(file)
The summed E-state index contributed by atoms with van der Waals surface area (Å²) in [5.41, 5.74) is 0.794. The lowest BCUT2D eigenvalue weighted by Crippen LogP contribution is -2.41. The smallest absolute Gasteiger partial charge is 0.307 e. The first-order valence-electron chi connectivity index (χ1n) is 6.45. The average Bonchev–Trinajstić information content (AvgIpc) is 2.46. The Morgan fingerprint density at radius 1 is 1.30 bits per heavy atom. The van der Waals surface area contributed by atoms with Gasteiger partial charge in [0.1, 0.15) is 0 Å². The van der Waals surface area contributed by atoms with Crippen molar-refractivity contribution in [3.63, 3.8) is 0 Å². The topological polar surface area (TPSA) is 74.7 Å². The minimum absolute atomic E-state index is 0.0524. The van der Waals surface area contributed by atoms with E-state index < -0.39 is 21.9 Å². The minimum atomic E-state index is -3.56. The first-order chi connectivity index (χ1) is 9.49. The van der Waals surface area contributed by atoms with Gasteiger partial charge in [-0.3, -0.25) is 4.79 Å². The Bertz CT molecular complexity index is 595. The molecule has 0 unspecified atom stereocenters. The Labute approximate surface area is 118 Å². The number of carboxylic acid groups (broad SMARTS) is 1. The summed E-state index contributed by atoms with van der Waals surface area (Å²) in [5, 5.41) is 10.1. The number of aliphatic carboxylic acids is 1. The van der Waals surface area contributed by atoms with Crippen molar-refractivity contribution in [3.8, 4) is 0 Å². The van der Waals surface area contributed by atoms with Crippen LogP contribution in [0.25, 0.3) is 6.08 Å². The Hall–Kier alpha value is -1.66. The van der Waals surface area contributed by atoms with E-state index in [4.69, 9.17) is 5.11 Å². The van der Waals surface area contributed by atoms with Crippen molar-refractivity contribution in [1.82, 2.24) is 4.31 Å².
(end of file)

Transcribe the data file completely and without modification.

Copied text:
The summed E-state index contributed by atoms with van der Waals surface area (Å²) in [5.41, 5.74) is 0.794. The lowest BCUT2D eigenvalue weighted by Crippen LogP contribution is -2.41. The smallest absolute Gasteiger partial charge is 0.307 e. The first-order valence-electron chi connectivity index (χ1n) is 6.45. The average Bonchev–Trinajstić information content (AvgIpc) is 2.46. The Morgan fingerprint density at radius 1 is 1.30 bits per heavy atom. The van der Waals surface area contributed by atoms with Gasteiger partial charge in [0.1, 0.15) is 0 Å². The van der Waals surface area contributed by atoms with Crippen molar-refractivity contribution in [3.63, 3.8) is 0 Å². The topological polar surface area (TPSA) is 74.7 Å². The minimum absolute atomic E-state index is 0.0524. The van der Waals surface area contributed by atoms with E-state index < -0.39 is 21.9 Å². The minimum atomic E-state index is -3.56. The first-order chi connectivity index (χ1) is 9.49. The van der Waals surface area contributed by atoms with Gasteiger partial charge in [-0.3, -0.25) is 4.79 Å². The Bertz CT molecular complexity index is 595. The molecule has 0 unspecified atom stereocenters. The Labute approximate surface area is 118 Å². The number of carboxylic acid groups (broad SMARTS) is 1. The summed E-state index contributed by atoms with van der Waals surface area (Å²) in [5, 5.41) is 10.1. The number of aliphatic carboxylic acids is 1. The van der Waals surface area contributed by atoms with Crippen molar-refractivity contribution in [3.8, 4) is 0 Å². The van der Waals surface area contributed by atoms with Crippen LogP contribution in [0.25, 0.3) is 6.08 Å². The Hall–Kier alpha value is -1.66. The van der Waals surface area contributed by atoms with E-state index in [4.69, 9.17) is 5.11 Å². The van der Waals surface area contributed by atoms with Crippen molar-refractivity contribution in [1.82, 2.24) is 4.31 Å².